Obama: Right to Unionize Must Be Part of New Social Compact

Mark Gruenberg

Mark Gruenberg Editor, Press Associates Union News

The right to unionize must be part of a “new social compact” that reduces income inequality and restores hope, President Barack Obama says.

That right was one of several ways to help the nation continue to move forward, Obama told tens of thousands of people gathered in Chicago’s McCormick Place convention center for his farewell address, after eight years in the Oval Office.

The Chicago speech is not the first time Obama endorsed the right to unionize, free of employer harassment, intimidation, interference and labor law-breaking. He also did so on the campaign trail while seeking re-election in 2012, and at the AFL-CIO Convention in 2009, after his first election. He won both with organized labor’s strong support.

But union leaders said, privately and sometimes publically, that Obama never followed through by pushing the cause, labor’s top legislative goal. In his Chicago speech, the president is leaving the task for achieving workers’ rights to the future. But he said it must be done.

“Our economy doesn’t work as well or grow as fast when a few prosper at the expense of a growing middle class, and ladders for folks who want to get into the middle class,” the president explained.

“That’s the economic argument. But stark inequality is also corrosive to our democratic idea. While the top 1 percent has amassed a bigger share of wealth and income, too many of our families in inner cities and in rural counties have been left behind.

“The laid-off factory worker, the waitress or health care worker who’s just barely getting by and struggling to pay the bills. Convinced that the game is fixed against them. That their government only serves the interest of the powerful. That’s a recipe for more cynicism and polarization in our politics.

“Now there’re no quick fixes to this long-term trend. I agree, our trade should be fair and not just free. But the next wave of economic dislocations won’t come from overseas. It will come from the relentless pace of automation that makes a lot of good middle class jobs obsolete.

“And so we’re going to have to forge a new social compact to guarantee all our kids the education they need. To give workers the power to unionize for better wages. To update the social safety net to reflect the way we live now,” he said, interrupted by cheers and applause.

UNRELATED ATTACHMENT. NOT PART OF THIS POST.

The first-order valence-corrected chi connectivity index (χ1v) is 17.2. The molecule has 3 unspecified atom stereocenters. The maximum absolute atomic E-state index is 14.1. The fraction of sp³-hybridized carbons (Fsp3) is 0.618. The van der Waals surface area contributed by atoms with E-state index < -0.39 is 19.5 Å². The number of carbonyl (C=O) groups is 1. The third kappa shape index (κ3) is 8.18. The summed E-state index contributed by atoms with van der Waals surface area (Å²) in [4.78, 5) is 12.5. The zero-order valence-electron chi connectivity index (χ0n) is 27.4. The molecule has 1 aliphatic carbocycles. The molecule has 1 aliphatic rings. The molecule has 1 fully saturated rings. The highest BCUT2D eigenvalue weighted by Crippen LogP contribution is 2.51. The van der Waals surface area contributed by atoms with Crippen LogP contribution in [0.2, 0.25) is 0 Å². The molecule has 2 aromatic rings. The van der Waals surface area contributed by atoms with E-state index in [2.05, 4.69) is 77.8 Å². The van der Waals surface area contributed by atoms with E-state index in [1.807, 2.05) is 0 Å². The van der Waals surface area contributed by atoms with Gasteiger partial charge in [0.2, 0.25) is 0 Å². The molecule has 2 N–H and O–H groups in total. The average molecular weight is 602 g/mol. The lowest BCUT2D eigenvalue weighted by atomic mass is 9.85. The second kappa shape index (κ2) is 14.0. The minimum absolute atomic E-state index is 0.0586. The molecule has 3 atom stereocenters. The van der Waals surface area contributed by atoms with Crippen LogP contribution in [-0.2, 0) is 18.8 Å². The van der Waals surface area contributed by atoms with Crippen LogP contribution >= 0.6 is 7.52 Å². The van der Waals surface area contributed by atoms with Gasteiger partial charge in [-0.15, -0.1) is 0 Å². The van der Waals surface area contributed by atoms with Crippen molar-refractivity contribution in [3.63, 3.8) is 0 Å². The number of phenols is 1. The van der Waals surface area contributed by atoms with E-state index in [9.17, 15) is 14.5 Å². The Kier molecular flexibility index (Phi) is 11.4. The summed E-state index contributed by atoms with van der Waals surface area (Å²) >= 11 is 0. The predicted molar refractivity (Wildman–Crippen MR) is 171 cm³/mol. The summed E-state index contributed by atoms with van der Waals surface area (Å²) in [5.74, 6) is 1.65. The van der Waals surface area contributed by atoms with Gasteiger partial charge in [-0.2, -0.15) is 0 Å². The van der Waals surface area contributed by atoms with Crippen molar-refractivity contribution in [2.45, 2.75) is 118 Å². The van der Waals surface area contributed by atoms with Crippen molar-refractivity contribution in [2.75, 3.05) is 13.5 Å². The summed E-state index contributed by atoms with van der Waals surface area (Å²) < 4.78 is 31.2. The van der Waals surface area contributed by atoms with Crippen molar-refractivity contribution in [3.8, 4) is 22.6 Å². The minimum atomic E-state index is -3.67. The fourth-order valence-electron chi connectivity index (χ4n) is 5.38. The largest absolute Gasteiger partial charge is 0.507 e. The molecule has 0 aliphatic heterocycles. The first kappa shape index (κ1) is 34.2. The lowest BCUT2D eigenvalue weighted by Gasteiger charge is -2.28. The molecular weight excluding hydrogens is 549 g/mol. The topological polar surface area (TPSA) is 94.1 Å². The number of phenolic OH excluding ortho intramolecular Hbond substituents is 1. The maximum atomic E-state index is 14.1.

“And make more reforms to the tax code so corporations and the individuals who reap the most from this new economy don’t avoid their obligations to the country that’s made their very success possible.

“We can argue about how to best achieve these goals. But we can’t be complacent about the goals themselves. For if we don’t create opportunity for all people, the disaffection and division that has stalled our progress will only sharpen in years to come,” he stated.

***

Photo from iStock.

test

Posted In: Allied Approaches

Union Matters

Get to Know AFL-CIO's Affiliates: National Association of Letter Carriers

From the AFL-CIO

Next up in our series that takes a deeper look at each of our affiliates is the National Association of Letter Carriers.

Name of Union: National Association of Letter Carriers (NALC)

Mission: To unite fraternally all city letter carriers employed by the U.S. Postal Service for their mutual benefit; to obtain and secure rights as employees of the USPS and to strive at all times to promote the safety and the welfare of every member; to strive for the constant improvement of the Postal Service; and for other purposes. NALC is a single-craft union and is the sole collective-bargaining agent for city letter carriers.

Current Leadership of Union: Fredric V. Rolando serves as president of NALC, after being sworn in as the union's 18th president in 2009. Rolando began his career as a letter carrier in 1978 in South Miami before moving to Sarasota in 1984. He was elected president of Branch 2148 in 1988 and served in that role until 1999. In the ensuing years, he worked in various roles for NALC before winning his election as a national officer in 2002, when he was elected director of city delivery. In 2006, he won election as executive vice president. Rolando was re-elected as NALC president in 2010, 2014 and 2018.

Brian Renfroe serves as executive vice president, Lew Drass as vice president, Nicole Rhine as secretary-treasurer, Paul Barner as assistant secretary-treasurer, Christopher Jackson as director of city delivery, Manuel L. Peralta Jr. as director of safety and health, Dan Toth as director of retired members, Stephanie Stewart as director of the Health Benefit Plan and James W. “Jim” Yates as director of life insurance.

Number of Members: 291,000 active and retired letter carriers.

Members Work As: City letter carriers.

Industries Represented: The United States Postal Service.

History: In 1794, the first letter carriers were appointed by Congress as the implementation of the new U.S. Constitution was being put into effect. By the time of the Civil War, free delivery of city mail was established and letter carriers successfully concluded a campaign for the eight-hour workday in 1888. The next year, letter carriers came together in Milwaukee and the National Association of Letter Carriers was formed.

More ...

There is Dignity in All Work

There is Dignity in All Work